Michael C. Duff
Tuesday, November 15, 2016
What is a legal presumption?
Can a legal presumption be rebutted by sufficient contrary evidence?
Wisconsin workers’ compensation law contains many presumptions. For example, for firefighters, it is presumed that if a firefighter has cancer, the cancer is employment-related. The Statute applies to any State, County, or Municipal firefighter who has worked for ten years with at least two-thirds of the working hours as a firefighter who has cancer of the skin, breast, central nervous system, or lymphatic, digestive, hematological, urinary, skeletal, oral, or reproductive systems. For that firefighter whose disability or death is caused by cancer, the cancer diagnosis is presumptive evidence that the cancer was caused by employment. However, no presumption exists for firefighters who smoke cigarettes or use tobacco products for claims after January 2001. (Wis. Stat. §891.455 Presumption of Employment Connected Disease: Cancer)
Other presumptions in Wisconsin law include a presumption that a youthful worker (under age 27) is presumed to be able to earn the maximum wage rate by the time he reaches age 27, for purposes of Permanent Partial Disability, disfigurement, or death. For example, a McDonald's burger-flipper earning $10 per hour who has a severe burn is presumed (instead of the $200 or $300 he actually earns per week) to be earning $1,400 per week under the Youthful Age Presumption. Evidence of the worker’s likely inability to earn the maximum wage (due to cognitive or academic deficiency or similar lower earning work history) can be used to rebut the presumption and therefore limit the maximum Permanent Partial Disability or disfigurement award.
In a recent cancer case, the Pennsylvania workers’ compensation board found a firefighter cannot receive workers’ compensation benefits for prostate cancer because he failed to show his cancer was work-related despite a statutory presumption for firefighters. The firefighter began working for the City of Philadelphia in the 1970s and retired in 2006 after a diagnosis of prostate cancer. He filed a workers’ compensation claim saying his cancer stemmed from carcinogens he was exposed to while working as a firefighter, such as diesel fumes from fire trucks, second hand tobacco smoke from co-workers, and smoke from burning debris he encountered while fighting fires. Note he also acknowledged he smoked an average of a half pack of cigarettes daily since the 1960s. His doctor’s testimony that his carcinogen exposure caused the prostate cancer was rebutted by the City’s physician indicating that prostate cancer is typically more of a “disease of aging than it is of external influence.” The Judge, in denying the claim, noted “Any elevated risks for prostate cancer among firefighters might also be explained by other factors, such as detection bias, ethnicity and geography.”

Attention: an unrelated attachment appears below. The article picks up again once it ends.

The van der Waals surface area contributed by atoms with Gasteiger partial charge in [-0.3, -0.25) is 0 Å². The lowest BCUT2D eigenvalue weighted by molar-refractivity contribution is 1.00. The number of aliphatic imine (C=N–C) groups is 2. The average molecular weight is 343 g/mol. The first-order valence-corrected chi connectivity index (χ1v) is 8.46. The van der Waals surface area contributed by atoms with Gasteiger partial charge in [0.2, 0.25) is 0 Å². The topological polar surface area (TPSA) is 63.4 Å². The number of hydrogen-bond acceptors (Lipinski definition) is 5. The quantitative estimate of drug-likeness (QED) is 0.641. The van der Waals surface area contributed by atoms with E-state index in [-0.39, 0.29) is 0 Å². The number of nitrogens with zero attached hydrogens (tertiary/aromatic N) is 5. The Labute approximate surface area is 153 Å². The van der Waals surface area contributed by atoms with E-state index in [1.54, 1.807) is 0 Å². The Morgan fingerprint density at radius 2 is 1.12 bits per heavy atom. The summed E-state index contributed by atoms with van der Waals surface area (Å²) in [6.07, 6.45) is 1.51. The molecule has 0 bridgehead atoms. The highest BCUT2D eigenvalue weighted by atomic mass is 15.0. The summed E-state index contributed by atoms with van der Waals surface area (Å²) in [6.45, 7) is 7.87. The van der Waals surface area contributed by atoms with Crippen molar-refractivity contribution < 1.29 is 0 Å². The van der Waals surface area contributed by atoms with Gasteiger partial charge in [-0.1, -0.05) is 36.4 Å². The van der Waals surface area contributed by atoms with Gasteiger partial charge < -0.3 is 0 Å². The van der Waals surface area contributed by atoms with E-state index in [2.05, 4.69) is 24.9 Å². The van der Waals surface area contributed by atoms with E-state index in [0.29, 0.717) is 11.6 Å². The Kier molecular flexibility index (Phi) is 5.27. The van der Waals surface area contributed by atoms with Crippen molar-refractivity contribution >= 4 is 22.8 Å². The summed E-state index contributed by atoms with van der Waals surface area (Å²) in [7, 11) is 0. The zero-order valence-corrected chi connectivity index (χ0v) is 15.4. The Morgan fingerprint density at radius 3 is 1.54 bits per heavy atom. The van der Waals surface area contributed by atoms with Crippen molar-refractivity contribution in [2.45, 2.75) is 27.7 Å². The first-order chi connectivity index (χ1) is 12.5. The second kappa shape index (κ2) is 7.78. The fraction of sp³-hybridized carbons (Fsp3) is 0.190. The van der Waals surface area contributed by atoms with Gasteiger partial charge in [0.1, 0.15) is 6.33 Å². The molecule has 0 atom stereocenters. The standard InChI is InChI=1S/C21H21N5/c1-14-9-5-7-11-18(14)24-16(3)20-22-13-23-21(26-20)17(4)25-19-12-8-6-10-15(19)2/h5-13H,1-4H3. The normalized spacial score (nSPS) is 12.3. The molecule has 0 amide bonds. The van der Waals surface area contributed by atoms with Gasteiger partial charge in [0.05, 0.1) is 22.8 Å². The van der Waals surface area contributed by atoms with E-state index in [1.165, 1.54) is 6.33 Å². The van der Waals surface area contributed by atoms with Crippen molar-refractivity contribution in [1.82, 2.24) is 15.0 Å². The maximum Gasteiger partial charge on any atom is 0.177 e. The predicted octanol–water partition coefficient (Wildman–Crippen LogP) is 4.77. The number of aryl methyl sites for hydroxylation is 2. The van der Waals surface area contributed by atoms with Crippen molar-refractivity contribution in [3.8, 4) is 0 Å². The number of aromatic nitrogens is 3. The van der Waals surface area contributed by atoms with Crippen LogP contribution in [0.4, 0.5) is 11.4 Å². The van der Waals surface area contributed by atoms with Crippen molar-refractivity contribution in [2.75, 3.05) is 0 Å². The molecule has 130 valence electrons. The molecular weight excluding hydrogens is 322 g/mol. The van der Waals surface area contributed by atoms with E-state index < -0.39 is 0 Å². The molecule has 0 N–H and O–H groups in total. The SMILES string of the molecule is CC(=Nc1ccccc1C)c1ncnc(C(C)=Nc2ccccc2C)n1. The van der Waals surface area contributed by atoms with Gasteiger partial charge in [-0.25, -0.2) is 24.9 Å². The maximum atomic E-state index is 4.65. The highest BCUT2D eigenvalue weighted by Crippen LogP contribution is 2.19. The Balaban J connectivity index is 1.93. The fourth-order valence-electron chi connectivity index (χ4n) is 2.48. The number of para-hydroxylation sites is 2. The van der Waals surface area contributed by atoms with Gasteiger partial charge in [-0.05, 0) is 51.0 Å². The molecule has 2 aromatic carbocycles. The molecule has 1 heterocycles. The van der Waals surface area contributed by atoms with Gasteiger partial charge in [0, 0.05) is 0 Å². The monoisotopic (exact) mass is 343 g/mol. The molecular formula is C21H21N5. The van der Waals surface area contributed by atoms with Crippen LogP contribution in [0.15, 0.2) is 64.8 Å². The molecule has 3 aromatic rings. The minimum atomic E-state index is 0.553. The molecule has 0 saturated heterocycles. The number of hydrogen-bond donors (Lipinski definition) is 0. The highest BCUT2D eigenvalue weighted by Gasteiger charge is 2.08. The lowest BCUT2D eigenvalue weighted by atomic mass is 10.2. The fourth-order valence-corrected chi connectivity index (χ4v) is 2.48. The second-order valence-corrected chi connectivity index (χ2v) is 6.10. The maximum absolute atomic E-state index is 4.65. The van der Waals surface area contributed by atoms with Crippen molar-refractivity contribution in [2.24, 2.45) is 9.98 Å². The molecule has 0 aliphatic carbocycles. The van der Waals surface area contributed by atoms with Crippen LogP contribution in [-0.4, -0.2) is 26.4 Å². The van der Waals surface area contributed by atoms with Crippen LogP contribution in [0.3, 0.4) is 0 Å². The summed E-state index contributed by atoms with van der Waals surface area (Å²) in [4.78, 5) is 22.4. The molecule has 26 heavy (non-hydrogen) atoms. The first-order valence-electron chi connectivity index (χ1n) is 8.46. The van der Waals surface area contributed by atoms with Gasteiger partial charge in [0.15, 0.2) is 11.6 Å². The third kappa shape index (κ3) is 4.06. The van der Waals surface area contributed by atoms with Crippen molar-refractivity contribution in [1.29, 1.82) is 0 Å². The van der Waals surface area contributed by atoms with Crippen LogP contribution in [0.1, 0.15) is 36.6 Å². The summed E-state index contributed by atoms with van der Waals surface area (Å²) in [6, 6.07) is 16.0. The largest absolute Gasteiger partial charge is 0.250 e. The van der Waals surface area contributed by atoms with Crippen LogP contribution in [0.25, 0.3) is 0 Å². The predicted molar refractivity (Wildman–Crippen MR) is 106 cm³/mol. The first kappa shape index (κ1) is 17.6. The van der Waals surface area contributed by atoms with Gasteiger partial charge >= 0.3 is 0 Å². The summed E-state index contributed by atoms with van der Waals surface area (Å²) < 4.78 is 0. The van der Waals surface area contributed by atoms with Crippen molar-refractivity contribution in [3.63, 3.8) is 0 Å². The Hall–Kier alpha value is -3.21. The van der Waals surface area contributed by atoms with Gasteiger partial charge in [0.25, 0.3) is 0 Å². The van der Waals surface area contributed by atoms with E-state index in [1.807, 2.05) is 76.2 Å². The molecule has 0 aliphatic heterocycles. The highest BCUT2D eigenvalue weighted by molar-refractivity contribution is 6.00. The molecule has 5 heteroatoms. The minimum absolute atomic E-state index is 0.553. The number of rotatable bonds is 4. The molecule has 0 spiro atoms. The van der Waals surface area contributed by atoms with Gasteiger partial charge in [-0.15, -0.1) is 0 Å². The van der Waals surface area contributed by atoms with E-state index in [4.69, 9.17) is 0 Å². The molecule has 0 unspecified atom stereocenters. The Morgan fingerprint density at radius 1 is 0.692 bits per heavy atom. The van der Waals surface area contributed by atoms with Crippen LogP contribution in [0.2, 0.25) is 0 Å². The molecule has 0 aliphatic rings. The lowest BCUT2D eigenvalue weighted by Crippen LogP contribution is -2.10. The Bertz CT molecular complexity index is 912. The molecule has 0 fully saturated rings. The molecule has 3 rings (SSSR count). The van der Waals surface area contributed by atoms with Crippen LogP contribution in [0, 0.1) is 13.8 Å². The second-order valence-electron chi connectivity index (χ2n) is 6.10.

The cancer presumption in Wisconsin (for non-smoking firefighters) would be more difficult to rebut, but factors such as family history may prove the “other evidence” necessary to rebut the presumption.